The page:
It's no surprise that most pet owners consider their dogs and cats members of the family. More than 85% of Americans plan to give their dogs gifts this holiday season, and many who are traveling for Turkey Day plan to bring them along for the trip. But whether you stick close to home or head over the river and through the woods, there are several typical holiday goodies you should not share with your pup.
Fortunately, there are several foods you can safely sneak to your four-legged best friend while you indulge in turkey and pie. We turned to some experts for tips and advice for Thanksgiving dos and don'ts for pet moms and dads.Before you decide what to share with your pup, know that you don't want to overdo it.
Dr. Sarah Wooten, a DVM and Pumpkin Pet Insurance Veterinary Expert, says that treats from the table shouldn't account for more than 10% of your dog's daily caloric intake (the other 90% should always be their regular diet). If you're unsure how much that is, you can check the Pet Nutrition Alliance's interactive calculator for dogs.
Foods Pets Should Avoid
The pet pros at BeChewy created this infographic to show what your furry family member should avoid eating on Thanksgiving at a glance:
Pet parents might be surprised to see turkey on the list, but it's there for good reason, Wooten says.
"Although turkey is a common ingredient in pet food, bones can splinter and become lodged in your pet's esophagus, stomach or intestines and cause severe problems," she says. "Dark meat and skin's high fat content can lead to an upset stomach or even pancreatitis and should be avoided in most pets."
Garlic, onion and chives are all toxic to your pooch, so it's important to avoid sharing Thanksgiving dishes that contain these ingredients, such as stuffing. The pumpkin pie and sweet potato casserole should also get a hard pass.
"Nutmeg is toxic to pets due to a compound called mystricin," Wooten says. "If a small amount is ingested, it can cause a mild stomach ache. In large doses, it can cause symptoms including hallucinations, disorientation, increased heart rate, high blood pressure, dry mouth, abdominal pain and possibly seizures. Intoxications of greater than 5 grams of nutmeg have been reported. We should remember that nutmeg is used in many Thanksgiving favorites, including those that include pumpkin pie spice. Avoid giving anything 'pumpkin spice flavored' to your pet."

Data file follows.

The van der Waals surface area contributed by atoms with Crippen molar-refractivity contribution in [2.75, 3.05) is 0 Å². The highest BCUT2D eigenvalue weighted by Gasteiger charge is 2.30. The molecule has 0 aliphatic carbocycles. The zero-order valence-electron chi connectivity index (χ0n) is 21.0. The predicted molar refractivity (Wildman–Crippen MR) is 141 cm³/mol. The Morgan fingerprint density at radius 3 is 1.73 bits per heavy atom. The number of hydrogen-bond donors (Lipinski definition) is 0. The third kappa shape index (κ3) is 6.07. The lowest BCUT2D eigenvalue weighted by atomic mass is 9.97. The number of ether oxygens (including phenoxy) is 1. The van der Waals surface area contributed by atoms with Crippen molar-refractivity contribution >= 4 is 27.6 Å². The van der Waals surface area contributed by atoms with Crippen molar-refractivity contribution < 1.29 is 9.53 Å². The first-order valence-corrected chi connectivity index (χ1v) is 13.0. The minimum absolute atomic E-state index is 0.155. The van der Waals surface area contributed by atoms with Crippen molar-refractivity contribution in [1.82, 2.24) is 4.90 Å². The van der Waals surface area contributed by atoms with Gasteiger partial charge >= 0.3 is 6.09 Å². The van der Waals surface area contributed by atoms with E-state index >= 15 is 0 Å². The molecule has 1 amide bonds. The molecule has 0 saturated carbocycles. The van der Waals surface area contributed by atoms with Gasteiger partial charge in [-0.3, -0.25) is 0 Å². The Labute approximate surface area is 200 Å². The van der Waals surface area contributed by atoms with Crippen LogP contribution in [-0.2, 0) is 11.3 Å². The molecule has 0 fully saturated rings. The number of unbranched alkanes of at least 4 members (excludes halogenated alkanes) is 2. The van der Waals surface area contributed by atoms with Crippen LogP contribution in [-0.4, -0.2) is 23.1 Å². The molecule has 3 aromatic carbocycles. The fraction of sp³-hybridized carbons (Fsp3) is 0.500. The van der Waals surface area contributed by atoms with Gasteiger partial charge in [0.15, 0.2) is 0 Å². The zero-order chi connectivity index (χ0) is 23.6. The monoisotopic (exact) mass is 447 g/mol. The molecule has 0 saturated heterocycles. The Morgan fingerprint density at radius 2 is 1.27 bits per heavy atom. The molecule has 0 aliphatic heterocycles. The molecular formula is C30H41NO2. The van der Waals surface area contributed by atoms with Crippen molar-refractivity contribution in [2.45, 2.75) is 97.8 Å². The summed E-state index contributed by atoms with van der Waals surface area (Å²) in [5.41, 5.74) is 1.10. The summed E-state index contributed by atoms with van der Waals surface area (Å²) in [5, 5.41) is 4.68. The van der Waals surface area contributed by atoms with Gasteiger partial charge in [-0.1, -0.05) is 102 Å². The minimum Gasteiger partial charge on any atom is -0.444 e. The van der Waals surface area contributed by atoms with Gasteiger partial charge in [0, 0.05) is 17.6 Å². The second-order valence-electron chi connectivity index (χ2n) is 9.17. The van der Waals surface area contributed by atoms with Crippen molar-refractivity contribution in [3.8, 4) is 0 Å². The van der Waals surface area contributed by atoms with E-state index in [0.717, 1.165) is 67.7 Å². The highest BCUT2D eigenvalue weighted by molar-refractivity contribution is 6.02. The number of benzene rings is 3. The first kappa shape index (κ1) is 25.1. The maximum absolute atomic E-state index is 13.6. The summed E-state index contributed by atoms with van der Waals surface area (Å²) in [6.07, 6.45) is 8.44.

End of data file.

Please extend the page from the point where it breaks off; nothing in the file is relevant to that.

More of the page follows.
Although not on the list and technically safe, Wooten suggests avoiding cranberry sauce and mashed potatoes with gravy.
"While cranberries on their own are non-toxic to dogs, sugary sauces can be detrimental in large quantities," she says. "Ingredients like butter, heavy cream and turkey drippings that commonly go into [mashed potatoes] are unfortunately too high in fat, salt and acid for a pet to consume. As an alternative option, you can offer your pet a boiled potato with no added seasonings or butter."
And avoid letting your pet sample anything containing xylitol, whether it's on the above list or not. This sweetener, found in many products, is extremely toxic to dogs. It may be listed by other names, including wood sugar, birch sugar and birch bark extract. If you're unsure, give your pooch something you know to be safe.
Foods Pets Can Safely Sample
So what can you share with your dog on Thanksgiving? Stick with basic whole foods.
"White meat without bones or skin is the best choice for your fur babies, and most cats and dogs will thank you for it," Wooten says of serving pets a little bit of turkey.
Green beans and sweet potatoes are also safe and excellent sources of nutrition. Green beans can be cooked or raw, and sweet potatoes can be baked or boiled. Just make sure they don't have added ingredients, such as butter, sugar, oil or seasonings.
"And definitely avoid the holiday classic – the green bean casserole," Wooten says. "It often contains fried onions, which can be toxic, and canned mushroom soup, which is full of fat."
As for sweeter treats, your pup can enjoy a bit of cranberries as long as they are not dressed up.
"Cranberries and dried cranberries on their own are generally safe in small quantities," Wooten says. "As with all things, if given too many cranberries, it can lead to an upset stomach. Jellies and sauces that contain artificial sweeteners like xylitol should always be avoided because xylitol is toxic to pets."
Pumpkin is also a good choice if it doesn't have added sweetener, butter or oil. You can even mix it with their usual food for a Turkey Day upgrade with added health benefits.
"Like with sweet potatoes, plain cooked pumpkin — no seeds or rind — or plain canned pumpkin is fine, and can be nutritious and fun to share," Wooten says. "But avoid dishes like breads and pies with additives like sugar, butter and oil. Pumpkin is a great source of fiber."
Above all, make sure you give your pet lots of love and attention on Thanksgiving. That's what they want more than anything (except, maybe, that slice of turkey still on your plate).
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